NOAA begins tracking hurricanes on May 15 and many insurance companies stipulate that enrollees be north of South Carolina by June. The past several years have been riddled with headlines like “worst tropical season on record!”. Hurricane Agatha touched land in Mexico days ago and there is a hurricane heading towards the Florida Keys now.

Our initial plan was to reach the Chesapeake in June, and we paired back to two or three long jumps to get to Florida by June 1, where we would have consistent access to stronger forecasts and more documentation of safe hurricane holes. This was all still doable when we slid into the Caribbean in mid-April.

Tropical cyclone tracks since 1851. Source: Wikipedia

One principle of the trip has been ensuring that the easiest option is also the safest.

We rigged our boat so that one person can easily shorten sail. We keep safety equipment at the ready and trade off a primary lifejacket when we change watches and a secondary sits nearby for the rare “all hands on deck” moments. Snacks and water are some of our best helpers and they are abundant onboard to keep us sharp. We text our float plan via Garmin InReach to a trio of contacts every time we head to the next stop.

So when we found ourselves settling into the jungle with hurricane season only a calendar page away, it seemed like another convergence of easy and safe (not to mention fun). Our decision-making felt a bit surreal: we could leave imminently to stay on track or commit to living south of hurricane alley for six months. Discussions ensued and we received the opportunity to exchange our maintenance skills for room and board.

Our new abode at night

As we drew closer to the Atlantic, we found that we missed conveniences and collaboration. The former is likely a classic case of “the grass is always greener”. We cited mailboxes and dishwashers and workout space and running errands by bike or car. The latter is trickier. We have been in continuous collaboration with each other as we doublehand a sailboat around a continent, but we haven’t had the opportunity to show up as regulars in anyone else’s life. Wifi was slow and sporadic for connections afar, and routes didn’t tend to line up for long with new friends. These constraints do wonders for living in the moment and while we are enriched by the process, we missed having everyday relationships and building something with others.

We could geek out on self-sufficiency and DIY until the sun comes up. Learning, building, and maintaining systems that lead to a sustainable, healthy, and comfortable life is satisfying and increasingly important. In our newfound roles as handypeople, we get to collaborate with a new and regular crew of people and tons of new-to-us supplies. Our project list includes working out some bugs in the water and power systems, rewiring a building and a boat, organizing workshop spaces, sewing projects, and mangrove planting. We have a three-course breakfast and dinner with a rotating group of guests who are all seeing the place with fresh eyes.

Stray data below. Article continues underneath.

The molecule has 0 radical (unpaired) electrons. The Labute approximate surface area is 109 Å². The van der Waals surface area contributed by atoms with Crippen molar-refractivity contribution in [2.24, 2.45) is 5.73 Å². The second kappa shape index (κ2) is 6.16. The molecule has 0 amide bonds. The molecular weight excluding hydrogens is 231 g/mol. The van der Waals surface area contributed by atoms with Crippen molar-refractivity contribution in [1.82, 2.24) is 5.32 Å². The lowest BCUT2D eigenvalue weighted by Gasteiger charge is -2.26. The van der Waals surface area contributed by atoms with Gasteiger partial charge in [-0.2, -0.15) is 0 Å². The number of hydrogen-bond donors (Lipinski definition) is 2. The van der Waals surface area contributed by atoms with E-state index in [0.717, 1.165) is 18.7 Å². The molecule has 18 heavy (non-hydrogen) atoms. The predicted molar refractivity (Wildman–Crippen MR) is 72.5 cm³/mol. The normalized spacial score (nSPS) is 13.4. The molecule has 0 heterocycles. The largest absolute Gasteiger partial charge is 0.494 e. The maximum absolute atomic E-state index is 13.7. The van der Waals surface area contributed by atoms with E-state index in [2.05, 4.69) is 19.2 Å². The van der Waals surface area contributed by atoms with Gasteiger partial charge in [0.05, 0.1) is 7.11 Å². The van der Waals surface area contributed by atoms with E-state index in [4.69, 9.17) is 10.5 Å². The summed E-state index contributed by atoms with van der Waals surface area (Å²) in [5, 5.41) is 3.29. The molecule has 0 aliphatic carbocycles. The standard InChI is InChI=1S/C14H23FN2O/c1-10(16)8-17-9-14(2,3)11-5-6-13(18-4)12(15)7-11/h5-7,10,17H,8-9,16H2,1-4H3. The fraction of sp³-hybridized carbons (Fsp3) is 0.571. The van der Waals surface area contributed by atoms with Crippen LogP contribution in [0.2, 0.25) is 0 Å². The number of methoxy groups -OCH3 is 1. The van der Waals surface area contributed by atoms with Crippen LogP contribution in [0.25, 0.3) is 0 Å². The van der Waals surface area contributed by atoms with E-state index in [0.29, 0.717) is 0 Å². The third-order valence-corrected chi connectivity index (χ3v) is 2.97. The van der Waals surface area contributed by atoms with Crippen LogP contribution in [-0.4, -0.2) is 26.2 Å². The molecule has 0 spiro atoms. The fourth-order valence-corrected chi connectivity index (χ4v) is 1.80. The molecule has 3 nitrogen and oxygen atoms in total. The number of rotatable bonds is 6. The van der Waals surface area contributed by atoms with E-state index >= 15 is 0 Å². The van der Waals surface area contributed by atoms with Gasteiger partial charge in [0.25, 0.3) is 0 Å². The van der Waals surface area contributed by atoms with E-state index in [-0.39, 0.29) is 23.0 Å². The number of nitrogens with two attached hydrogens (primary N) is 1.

We’re finding that a lot of the things we missed throughout the last few years are easily available here. I spend time in the kitchen with the Argentinian chef practicing my chopping and Spanish skills. I have a small but regular crew for yoga and free diving. Scott is once again turning wood pieces on a lathe. We have wifi for calls and game nights and freelance work. There are a few trails on the property and maintaining them brings me back to the fun of growing up in the woods. We even have two loveable dogs who insist on joining for paddleboard rides.

All this to say – life’s good. Drop us a line if you’d like to come visit!

A note on Cypress the cat: After hopping around open guest cabins, we moved up to the volunteer house to give her a regular environment. Her life on the boat included lots of birdwatching and stargazing, naps in sunspots, and the occasional thrill of hunting small critters at marinas. Now she goes on a walk every day and returns to us when called like a bounding bunny rabbit. There are no big predators, but we don’t let her roam unsupervised. She is warming up to the company of housemates and two canine friends. She’s a loveable goofball and I’m continually inspired by how she rolls with new situations.

Published by Ash

Knitter, sailor, and sewist on the move from San Francisco to the Chesapeake Bay aboard a 36' sailboat named Azimuth.

2 thoughts on “Hurricane Plan

  1. What a life!!!
    Thanks for keeping us up to date.
    Ashley, your writing is wonderfully insightful and fun to read, Young Salt!